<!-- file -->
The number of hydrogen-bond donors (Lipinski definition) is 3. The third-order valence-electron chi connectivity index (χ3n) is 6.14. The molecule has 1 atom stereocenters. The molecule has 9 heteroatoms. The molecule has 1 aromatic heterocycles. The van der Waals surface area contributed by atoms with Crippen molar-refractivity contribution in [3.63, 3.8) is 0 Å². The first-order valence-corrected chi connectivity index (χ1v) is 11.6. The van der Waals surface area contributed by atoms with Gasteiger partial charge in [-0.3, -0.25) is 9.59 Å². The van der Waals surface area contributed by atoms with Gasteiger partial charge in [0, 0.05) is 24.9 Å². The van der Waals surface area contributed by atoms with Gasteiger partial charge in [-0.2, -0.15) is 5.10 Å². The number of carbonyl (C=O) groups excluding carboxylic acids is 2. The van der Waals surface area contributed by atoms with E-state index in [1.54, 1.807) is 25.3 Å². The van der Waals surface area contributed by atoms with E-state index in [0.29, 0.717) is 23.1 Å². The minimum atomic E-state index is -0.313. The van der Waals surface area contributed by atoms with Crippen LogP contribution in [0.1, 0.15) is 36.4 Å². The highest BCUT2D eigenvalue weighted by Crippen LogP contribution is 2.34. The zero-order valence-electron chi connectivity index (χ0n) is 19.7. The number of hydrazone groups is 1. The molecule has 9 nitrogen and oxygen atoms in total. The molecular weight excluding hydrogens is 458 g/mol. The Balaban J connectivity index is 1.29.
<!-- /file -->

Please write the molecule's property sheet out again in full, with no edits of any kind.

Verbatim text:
The number of hydrogen-bond donors (Lipinski definition) is 3. The third-order valence-electron chi connectivity index (χ3n) is 6.14. The molecule has 1 atom stereocenters. The molecule has 9 heteroatoms. The molecule has 1 aromatic heterocycles. The van der Waals surface area contributed by atoms with Crippen molar-refractivity contribution in [3.63, 3.8) is 0 Å². The first-order valence-corrected chi connectivity index (χ1v) is 11.6. The van der Waals surface area contributed by atoms with Gasteiger partial charge in [-0.3, -0.25) is 9.59 Å². The van der Waals surface area contributed by atoms with Gasteiger partial charge in [0, 0.05) is 24.9 Å². The van der Waals surface area contributed by atoms with Gasteiger partial charge in [-0.2, -0.15) is 5.10 Å². The number of carbonyl (C=O) groups excluding carboxylic acids is 2. The van der Waals surface area contributed by atoms with E-state index in [1.54, 1.807) is 25.3 Å². The van der Waals surface area contributed by atoms with E-state index in [0.29, 0.717) is 23.1 Å². The minimum atomic E-state index is -0.313. The van der Waals surface area contributed by atoms with Crippen LogP contribution in [0.1, 0.15) is 36.4 Å². The highest BCUT2D eigenvalue weighted by Crippen LogP contribution is 2.34. The zero-order valence-electron chi connectivity index (χ0n) is 19.7. The number of hydrazone groups is 1. The molecule has 9 nitrogen and oxygen atoms in total. The molecular weight excluding hydrogens is 458 g/mol. The Balaban J connectivity index is 1.29.